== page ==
Gwalior – a spectacular site where you are likely to be the only tourist
Gwalior is about as far off the beaten track as a tourist can get in India. Few travelers have this city of 1 million people on their itinerary. The place doesn’t seem to have received many foreign visitor since Ibn Battuta.
This was my third trip to India, and I wanted to add some extra days after my meetings, and explore the country further. When I toured the country in 2009, I visited most of the must-sees in north, i.e Mumbai, Delhi, Udaipur, Jaipur, Vrindavan, Agra and Varanasi, so the top tourist attractions were all “been there, done that” to me.
My lovely wife, Beatrice, was traveling with me this time, so visiting Agra again was inevitable. Who minds seeing the Taj Mahal twice, though?
After some mindblowing foodie exploration in Delhi, sampling a range of master chef Sujan Sarkar‘s culinary delights at Oliva Restaurant, and later the same evening, the amazing street food-inspired fine dining experience at Indian Accent, we hit the road early next morning in our leased car. Our driver, Krishna, a Nepalese former karate champion, was a quiet and extremely friendly person, who apparently knew every road without ever looking at a map.
I wanted to add at least one total off-the-beaten-track destination, and my food and travel journalist friend had recommended Bhopal, apparently one of the most beautiful and least-known gems of India. Getting there by road was a bit of a logistical hurdle, though, so I had settled for Gwalior, an unknown place, three hours by road from Agra, with an impressive medieval fortress.
After saying hello to the Taj Mahal and Fatehpur Sikri, we were on the way to Gwalior through a countryside dotted with small villages, dirt roads, and vast crowds of people everywhere!
The Gwalior Fort, Gwalior’s main attraction, is situated on a hill overlooking the city, with spectacular views. How far off the beaten track this place is, becomes apparent already at the entrance, where a part of the wall has collapsed, and the visitor stands right in front of the abyss. No fence and no safety to prevent any hypothetical tourist from stumbling down the hill.
The massive fort, covering a 3 km2 hilltop, has been around at least since the 10th century, with most of the current buildings dating back to the 15th century. The oldest structures in the complex are from the 6th century.
The fort looks and feels like a ghost town, with lots of impressive structures that were once showcases of great engineering but that now lie abandoned. During my journey through this vast heritage site, I met a half-dozen locals, all happily surprised to see a visitor from a distant continent. I now probably appear in as many selfies as there were visitors at the Gwalior Fort that day!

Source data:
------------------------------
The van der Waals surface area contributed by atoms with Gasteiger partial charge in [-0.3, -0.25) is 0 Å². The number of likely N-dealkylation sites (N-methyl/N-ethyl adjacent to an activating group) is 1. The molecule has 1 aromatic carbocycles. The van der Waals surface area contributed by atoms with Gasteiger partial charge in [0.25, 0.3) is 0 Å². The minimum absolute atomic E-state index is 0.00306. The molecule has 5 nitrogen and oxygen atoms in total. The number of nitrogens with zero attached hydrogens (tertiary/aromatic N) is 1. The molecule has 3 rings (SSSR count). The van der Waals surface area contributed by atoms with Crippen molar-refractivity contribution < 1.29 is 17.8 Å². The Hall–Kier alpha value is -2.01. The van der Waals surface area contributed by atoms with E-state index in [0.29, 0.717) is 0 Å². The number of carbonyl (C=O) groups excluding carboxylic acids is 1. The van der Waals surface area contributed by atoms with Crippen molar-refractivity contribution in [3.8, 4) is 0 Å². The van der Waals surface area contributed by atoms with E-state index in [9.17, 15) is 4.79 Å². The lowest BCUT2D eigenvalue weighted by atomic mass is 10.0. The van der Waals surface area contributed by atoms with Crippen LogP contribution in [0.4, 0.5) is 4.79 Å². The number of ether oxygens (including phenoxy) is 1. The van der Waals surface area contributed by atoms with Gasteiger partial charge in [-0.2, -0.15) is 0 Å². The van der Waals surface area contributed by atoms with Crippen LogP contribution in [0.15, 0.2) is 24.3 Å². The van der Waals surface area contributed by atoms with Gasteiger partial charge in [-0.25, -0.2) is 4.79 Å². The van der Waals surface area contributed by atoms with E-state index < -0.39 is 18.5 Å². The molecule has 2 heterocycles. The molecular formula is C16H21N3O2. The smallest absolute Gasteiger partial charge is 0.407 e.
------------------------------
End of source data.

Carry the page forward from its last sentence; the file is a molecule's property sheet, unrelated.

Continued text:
The sun is absolutely scorching, so SPF 50 is advised. Especially for a melanin-deficient Scandinavian like me!
There is a small museum by the entrance, offering some context of the massive site. There is also some signage, but unfortunately, not enough to give the visitor a real idea of the immense historical heritage of the Gwalior Fort.
The Gwalior Fort is dotted with temples and cultural structures. Most famous among them is probably the Sas-Bahu twin temples, built in 1093, now mostly in ruins after numerous invasions and wars throughout the centuries.
The hillside below the Gwalior Fort is richly decorated with rock monuments known as the Gopachal Paravat. These monuments, cut directly into the rock, are some of the greatest and most massive Jain monuments in the world. Built between the 7th and 15th centuries, the more than 100 sculptures of the Gopachal Parvat have been the target of repeated attempts at destruction and cultural annihilation through changing regimes but have stood the test of time.
Usha Kiran Palace – former royal residence
Outside the big tourist destinations, things in India are cheap. Dirt cheap. The best hotel in Gwalior is called Taj Usha Kiran Palace Hotel. It is a former royal residence, and why settle for anything less when a suite is USD 60?
As expected in a top hotel in a city of 1 million inhabitants, they have a nice spa, so don’t forget to go for some massage and sauna! Despite its royal legacy, this was probably not the main palace of any great King, more likely a simple countryside home for short visits and stopovers. Nevertheless, the ambiance is magical!
The restaurant is delightful, with a wide variety of dishes from all corners of India. That includes some rather exotic options that you don’t find on most Indian menus. As I was already in my third week in India, I was getting overly ambitious about my stomach’s ability to take spicy food. Like the lamb in black pepper and aniseed sauce. In India, it is not advisable to proceed when a waiter warns you that what you are about to order is rather spicy. I should have known better!
Beatrice and I were probably the only international tourists in Gwalior at the time. Despite the obvious attractions, only seasoned travelers add this city to their itinerary. The famous 14th-century explorer Ibn Battuta was fascinated by the place. How many international visitors have been there since then is not known.